Don't expect Hollywood to give up the ghosts.
The parade of paranormal entertainment filling American screens -- from the movie Paranormal Activity 2 to television shows such as Ghost Hunters, Psychic Investigators and Paranormal State -- is meeting an intense interest in otherworldly experiences, new research shows.
More than two-thirds of Americans have paranormal beliefs, sociologists Christopher Bader and F. Carson Mencken of Baylor University and Joseph Baker of East Tennessee State University report in their new book Paranormal America from New York University Press.
And the interest is only expected to increase, scholars say, with the growth of immigrant populations more open to paranormal beliefs.
Not everyone is interested. Those with no religious beliefs, Jewish people and the most committed Christians are among the least likely to believe in UFOs or psychics or Bigfoot.
But a generation of spiritual seekers are opening their minds and bank accounts to beliefs, practices and experiences that are not recognized by science and not associated with mainstream religion.
Whether it is a study showing nearly half of Americans believe extraterrestrials absolutely or probably exist, or ghost-hunting groups and documentary producers rushing to find the latest "haunted" house, interest in paranormal phenomena has entered the mainstream.
"What we can say with certainty is that we live in a paranormal America," write Bader, Mencken and Baker. "Put another way, the paranormal is normal."
Men hunt, women gather in New Age
In the 1980s, the actress Shirley MacLaine was ridiculed for discussing her interest in channeling, reincarnation and UFOs in her book Out on a Limb. But research indicates she may have been less a wacky outcast and more representative of the population than the image ingrained by late-night comics suggested.
The average American holds slightly more than two paranormal beliefs, report Bader, Mencken and Baker.
"Statistically, those who report a paranormal belief are not the oddballs," the researchers said.
But there are major differences in the types of people who gravitate toward different paranormal phenomena. Bigfoot conventions are almost all-male outings, while psychic affairs attract a largely female audience.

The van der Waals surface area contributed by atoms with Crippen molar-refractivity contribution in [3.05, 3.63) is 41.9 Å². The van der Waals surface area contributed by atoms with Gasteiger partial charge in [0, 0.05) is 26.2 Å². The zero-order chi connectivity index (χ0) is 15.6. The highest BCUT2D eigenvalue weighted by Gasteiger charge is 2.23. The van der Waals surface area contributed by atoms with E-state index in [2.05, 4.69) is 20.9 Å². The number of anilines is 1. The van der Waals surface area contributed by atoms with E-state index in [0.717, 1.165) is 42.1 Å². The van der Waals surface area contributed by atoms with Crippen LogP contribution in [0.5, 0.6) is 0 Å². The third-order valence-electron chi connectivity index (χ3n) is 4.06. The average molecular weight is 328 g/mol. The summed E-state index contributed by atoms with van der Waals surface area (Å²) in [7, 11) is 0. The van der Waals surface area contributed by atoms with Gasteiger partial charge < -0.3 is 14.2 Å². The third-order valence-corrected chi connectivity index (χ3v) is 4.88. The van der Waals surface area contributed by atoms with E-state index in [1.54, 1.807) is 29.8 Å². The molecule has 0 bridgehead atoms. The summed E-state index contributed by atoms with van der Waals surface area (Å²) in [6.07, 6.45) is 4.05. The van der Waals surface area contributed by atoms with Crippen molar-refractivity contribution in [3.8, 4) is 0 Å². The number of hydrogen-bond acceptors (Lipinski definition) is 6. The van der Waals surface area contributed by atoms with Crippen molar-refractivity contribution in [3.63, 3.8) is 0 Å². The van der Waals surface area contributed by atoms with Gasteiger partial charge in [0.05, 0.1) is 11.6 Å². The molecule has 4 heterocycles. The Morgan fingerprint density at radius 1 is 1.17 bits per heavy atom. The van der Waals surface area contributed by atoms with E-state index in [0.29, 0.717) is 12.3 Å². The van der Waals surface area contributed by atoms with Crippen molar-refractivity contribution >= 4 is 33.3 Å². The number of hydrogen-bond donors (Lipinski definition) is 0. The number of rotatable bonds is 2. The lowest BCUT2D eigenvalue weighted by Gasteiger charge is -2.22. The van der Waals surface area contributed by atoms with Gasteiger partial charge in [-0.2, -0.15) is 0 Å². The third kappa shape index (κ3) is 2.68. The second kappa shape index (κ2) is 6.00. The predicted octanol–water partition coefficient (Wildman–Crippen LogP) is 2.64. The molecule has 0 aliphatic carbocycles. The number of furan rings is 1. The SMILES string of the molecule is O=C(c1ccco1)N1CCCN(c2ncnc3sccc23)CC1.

The 2005 Baylor Religion Survey found that women are twice as likely as men to believe in astrology, that people can communicate with the dead (a big reason Medium lasted for seven TV seasons) and that at least some psychics can foresee the future. Men, on the other hand, are more likely to believe in UFOs.
"Women tend to want to improve themselves, to become better people," said Bader, who is also a director of the Association for Religion Data Archives. "Men tend to want to go out and capture something, to prove it's real."
In reviewing the research, other findings reported by Bader, Mencken and Baker include:
• Belief in Bigfoot, ghosts, psychic abilities and other paranormal phenomena declines noticeably with increases in age and income.
• Unmarried and cohabiting individuals are far more likely to embrace the paranormal. Asked whether they have had any of five paranormal experiences from witnessing a UFO to contacting spirits, the typical unmarried respondent claimed close to two experience, while the average married respondent had no paranormal experiences.
• Republicans are "significantly less interested" in the paranormal than Democrats or independents.
Overall, the researchers said, conventional lifestyles and stakes in conformity are strong predictors of paranormal beliefs, with highly unconventional people the most likely to turn to otherworldly possibilities beyond the realm of traditional religion.
Spiritual and paranormal
There are conflicting theories about the relationship between religion and the paranormal. Among them are the idea those outside mainstream religion would be more likely to embrace the paranormal as a substitute set of beliefs. Another theory holds that religious individuals, already open to transcendent ideas, would also be more likely to hold paranormal beliefs.
What Bader, Mencken and Baker find in their research is that both individuals with no religious beliefs and the most committed individuals -- those who attend services weekly -- are among the least likely to hold paranormal beliefs. Those who believe the Bible is the literal word of God are also highly unlikely to hold paranormal beliefs.
It is in the middle, among people who have an interest in religion but who are not regular attenders, that there is greater belief in the paranormal. Belief in paranormal topics is at its highest level among people with more liberal views of the Bible, researchers said.
What does all this mean for the future?
The researchers say the aging of America's population and projected gains in income likely will reduce belief in some aspects of the paranormal, but the increase in immigration and the tailoring off of conservative religious growth is expected to lead to increased interest.
Going out on their own limb, the researchers predict that by 2050 nearly three-quarters of Americans will report at least one paranormal belief.